On Yablo’s view, if (Sob) is true then it is Gilmore’s pain and not his PH instantiation that causes him to sob. And yet, he emphasizes, the PH instantiation still has some sort of positive causal status – it is still causally sufficient for the sobbing.258 Now, however the details of his view go here exactly, Yablo must understand causal sufficiency in a fairly robust sense. In particular, causal sufficiency must be robust enough to underwrite the causal closure of the physical realm, since Yablo’s account is meant to be compatible with the truth of physicalism. It is because Yablo’s robust causal notions split apart in this way that I categorize him as a kind of overdeterminationist. That Gilmore’s pain causes his sobbing is grounded in one thing – namely, the pain’s being proportional to the sobbing. That Gilmore’s PH instantiation is causally sufficient for his sobbing is grounded in something else – it cannot be grounded in proportionality, since the PH instantiation isn’t proportional to the sobbing.259
Already I think we have the makings of a problem for Yablo’s view here. Again, it is absolutely crucial according to Yablo that mental events be proportional to their purported effects. The vital role of proportionality is perhaps made clearest by Yablo’s suggestion that a proportional mental cause is required if a bit of behavior is to qualify as an intentional action.260 If this suggestion is correct, then a world in which all mental events are disproportional to subsequent effects – in the way that Gilmore’s pain is disproportional to the beeping of the PH-detector – will be a world in which there are no intentional actions. Maybe some hands go up in a world where all counterfactual relevantly like (Sob) and (Beep) are false, but none of those hands are raised.261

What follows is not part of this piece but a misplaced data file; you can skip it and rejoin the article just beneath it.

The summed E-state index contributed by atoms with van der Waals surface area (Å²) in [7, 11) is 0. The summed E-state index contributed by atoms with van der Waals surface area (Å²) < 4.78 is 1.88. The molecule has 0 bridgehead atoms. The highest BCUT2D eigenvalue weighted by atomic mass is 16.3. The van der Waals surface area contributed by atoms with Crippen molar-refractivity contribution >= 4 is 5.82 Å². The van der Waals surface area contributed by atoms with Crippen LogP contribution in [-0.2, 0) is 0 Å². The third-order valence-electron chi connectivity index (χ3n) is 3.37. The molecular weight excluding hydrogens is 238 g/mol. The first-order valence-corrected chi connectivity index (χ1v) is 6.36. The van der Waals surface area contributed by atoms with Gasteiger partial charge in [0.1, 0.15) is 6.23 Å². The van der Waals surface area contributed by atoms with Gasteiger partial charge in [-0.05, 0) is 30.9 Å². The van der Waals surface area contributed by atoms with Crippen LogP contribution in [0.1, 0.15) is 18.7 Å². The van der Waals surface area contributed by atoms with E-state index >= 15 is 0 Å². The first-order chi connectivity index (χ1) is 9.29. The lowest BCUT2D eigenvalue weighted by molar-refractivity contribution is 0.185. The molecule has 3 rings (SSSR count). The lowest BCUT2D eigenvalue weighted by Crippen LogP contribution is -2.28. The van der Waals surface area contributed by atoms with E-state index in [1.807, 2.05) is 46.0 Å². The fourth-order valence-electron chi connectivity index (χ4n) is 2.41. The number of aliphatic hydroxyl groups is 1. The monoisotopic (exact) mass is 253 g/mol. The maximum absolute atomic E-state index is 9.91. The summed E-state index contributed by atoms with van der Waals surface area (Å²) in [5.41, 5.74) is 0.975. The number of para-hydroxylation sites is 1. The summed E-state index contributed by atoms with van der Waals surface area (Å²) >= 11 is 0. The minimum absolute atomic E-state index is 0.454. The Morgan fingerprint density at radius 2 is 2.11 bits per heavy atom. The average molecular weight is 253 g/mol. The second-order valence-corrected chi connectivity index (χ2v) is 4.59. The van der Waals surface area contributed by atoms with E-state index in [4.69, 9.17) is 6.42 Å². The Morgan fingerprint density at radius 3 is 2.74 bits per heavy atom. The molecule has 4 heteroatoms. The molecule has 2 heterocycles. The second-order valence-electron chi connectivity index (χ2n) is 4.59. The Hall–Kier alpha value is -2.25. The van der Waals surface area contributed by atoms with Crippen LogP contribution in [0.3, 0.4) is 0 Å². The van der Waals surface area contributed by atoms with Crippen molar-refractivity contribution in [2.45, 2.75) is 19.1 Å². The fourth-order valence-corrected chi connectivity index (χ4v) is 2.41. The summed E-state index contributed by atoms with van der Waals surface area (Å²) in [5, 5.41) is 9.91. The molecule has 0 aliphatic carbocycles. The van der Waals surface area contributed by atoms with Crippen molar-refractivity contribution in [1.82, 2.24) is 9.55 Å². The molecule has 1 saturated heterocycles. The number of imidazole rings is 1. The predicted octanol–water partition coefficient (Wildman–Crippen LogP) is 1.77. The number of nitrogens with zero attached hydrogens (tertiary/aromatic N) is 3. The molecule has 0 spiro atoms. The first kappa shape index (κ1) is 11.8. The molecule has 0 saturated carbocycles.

But, we might wonder, is there any causal relation – be it a relation of causal sufficiency, causal relevance, causal influence, causation itself, or whatever262 – such that (i) it is absolutely crucial to mental causation that the relation in question obtains between mental events and their purported effects, so that in the absence of that relation obtaining there can be no intentional action; and yet (ii) it is not crucial from the standpoint of physicalism that the relation obtain between physical events, so that even if this relation often fails to obtain between physical events (especially those events that realize mental events), the physical realm could still be causally closed in the way that physicalism requires. I find it wildly implausible that there could be any causal relation satisfying both (i) and (ii). If proportionality is such a precious thing that there could be no robust mental causation without it – and so no intentional action, for instance – then surely it is something that a properly formulated causal closure principle ought to require between physical events as well. On the other hand, if proportionality between physical events is something that a properly formulated causal closure principle will not require, then surely it is not something that mental causation requires either. It is this latter option I will be exploring; I believe that there can be robust mental causation in the absence of proportional mental causes.